Roots Manuva, David Rodigan among the stars at beautiful new event set to dominate 2018
Shannon Cotton
14:03 11th July 2017

Finessing the vital components to create a successful music festival in today’s climate can be a challenge to say the least, so starting up as a new event Kelvedon Bash has to be applauded. Situated just outside of London in Brentwood, Essex and overlooking the idyllic setting of Kelvedon Hall, we were invited to check out the festival during it’s opening night to get a taste of what the new venture has to offer before opening to the public next summer.

Sporting a fairly eclectic line up, (dance and electronic heavyweights like Sister Bliss and Daddy G grace the main stage over the weekend alongside indie upstarts Palace) Friday night’s opening antics sees a host of DJs take to the stage. Richie Fingers showcases a mix of soulful reggae in his set while David Rodigan blends contemporary chart remixes with old school club classics, keeping the Kelvedon crowd very happy indeed before a closing set from Normski.

Stepping away from DJs, a particular highlight of the evening is Roots Manuva whose natural and instinctive showmanship captivates Kelvedon effortlessly. Backed by vocalists and a DJ, tracks like ‘Witness (1 Hope)’ still sound just as fresh as they did back in the early 2000s. Speaking ahead of his opening night performance the critically acclaimed rapper enlightens us he has recently got back from a trip to Russia, performing in Moscow and St Petersburg with a new live line-up. “Whenever you try a new line-up it’s risky, it’s one of those things but it makes it exciting and it did pay off. People in Russia really appreciate seeing you when they don’t get to see you that often.”

From Mercury’s to MOBOs the artist has been nominated for and won some of the most prestigious awards in the music industry, but when so many honours have been bestowed on him Roots questions where to go from that point. “One appreciates the accolades but then it’s like, ‘Where do I go now?’” On a new UK tour it would seem, before heading to Australia later in the year – a place which is most notable for the musician. “I don’t want to piss everybody off because I always do that, but the enthusiasm for Roots Manuva live in Australia really is another level. I’ve never seen people act like that before in my life.”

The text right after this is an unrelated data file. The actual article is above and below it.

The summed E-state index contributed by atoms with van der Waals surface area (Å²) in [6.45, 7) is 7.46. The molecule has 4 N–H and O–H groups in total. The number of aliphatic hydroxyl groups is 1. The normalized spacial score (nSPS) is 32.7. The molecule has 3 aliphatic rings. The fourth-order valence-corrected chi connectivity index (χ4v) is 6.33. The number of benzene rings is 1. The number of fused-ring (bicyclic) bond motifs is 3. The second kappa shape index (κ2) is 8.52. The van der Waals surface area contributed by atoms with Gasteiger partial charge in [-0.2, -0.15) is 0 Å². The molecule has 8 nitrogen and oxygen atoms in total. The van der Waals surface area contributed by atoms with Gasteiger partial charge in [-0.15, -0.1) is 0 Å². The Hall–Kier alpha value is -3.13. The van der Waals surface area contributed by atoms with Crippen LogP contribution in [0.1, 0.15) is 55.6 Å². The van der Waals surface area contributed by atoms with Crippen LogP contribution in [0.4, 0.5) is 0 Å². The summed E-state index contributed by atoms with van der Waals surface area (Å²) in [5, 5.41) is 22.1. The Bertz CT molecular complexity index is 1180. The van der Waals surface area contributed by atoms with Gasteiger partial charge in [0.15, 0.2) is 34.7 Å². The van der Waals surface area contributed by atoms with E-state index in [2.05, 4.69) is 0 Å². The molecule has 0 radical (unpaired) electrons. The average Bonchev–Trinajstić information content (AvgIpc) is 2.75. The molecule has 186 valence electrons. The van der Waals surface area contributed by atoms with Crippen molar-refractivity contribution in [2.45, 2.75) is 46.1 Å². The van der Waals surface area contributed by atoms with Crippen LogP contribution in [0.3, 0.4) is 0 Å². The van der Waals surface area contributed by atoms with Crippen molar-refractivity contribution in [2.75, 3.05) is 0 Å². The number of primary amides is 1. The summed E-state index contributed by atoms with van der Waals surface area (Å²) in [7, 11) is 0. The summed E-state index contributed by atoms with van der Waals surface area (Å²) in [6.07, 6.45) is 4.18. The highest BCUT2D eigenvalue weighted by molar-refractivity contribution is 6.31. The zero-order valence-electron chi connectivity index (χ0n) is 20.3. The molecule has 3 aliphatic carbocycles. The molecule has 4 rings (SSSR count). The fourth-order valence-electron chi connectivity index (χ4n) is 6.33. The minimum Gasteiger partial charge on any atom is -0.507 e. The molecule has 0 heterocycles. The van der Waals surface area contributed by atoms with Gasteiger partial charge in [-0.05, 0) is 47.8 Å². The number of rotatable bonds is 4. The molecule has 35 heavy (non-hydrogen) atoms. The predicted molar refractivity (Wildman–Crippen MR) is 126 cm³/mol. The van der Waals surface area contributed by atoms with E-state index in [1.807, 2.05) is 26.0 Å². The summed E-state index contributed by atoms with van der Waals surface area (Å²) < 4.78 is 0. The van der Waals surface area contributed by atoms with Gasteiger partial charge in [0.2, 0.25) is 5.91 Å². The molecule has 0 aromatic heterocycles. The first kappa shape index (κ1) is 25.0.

With such a heavy emphasis on DJs during the opening night and a decaying club scene in the capital thoughts easily turn to the role of a festival within current club culture. Richie Fingers opens the event on the main stage and in his own words says, “I’ve been doing this for 30 years and I’ve known the event organiser for about 20 years after meeting in the clubs, so the whole South East England club scene I’ve been affiliated to for quite some time, I’ve seen the whole transformation of it and the whole movement.”

And while Superclubs like Ministry of Sound may still be thriving, how can venues closing be remedied to make the scene just as vibrant as it used to be? “England’s got to realise that dance culture is something to value like they value it in Germany and Scandinavia – they really embrace it. They bankroll it and make room for it because they realise how rich it really is and how important it is to society and the social structure of any democracy. We won the battle against the closure of Fabric, a lot of artists came together, so let’s keep reversing it,” reckons Richie.

Although his club gig days are few and far between now, Norman Jay agrees the culture needs reviving. “More young people are coming to the capital to be living, working and studying so it’s a pointless exercise to be closing venues when there’s more and more young people coming into London every day,” says the DJ fresh from two sets at Glastonbury the previous weekend.

As night falls and artistic projections appear upon Kelvedon Hall the opening night of the first Kelvedon Bash draws to a close. It’s no mean feat to host a festival from scratch and this event in particular has the line-up, location and look to go the distance, now all it needs next summer is you.

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Photo: Ellen Offredy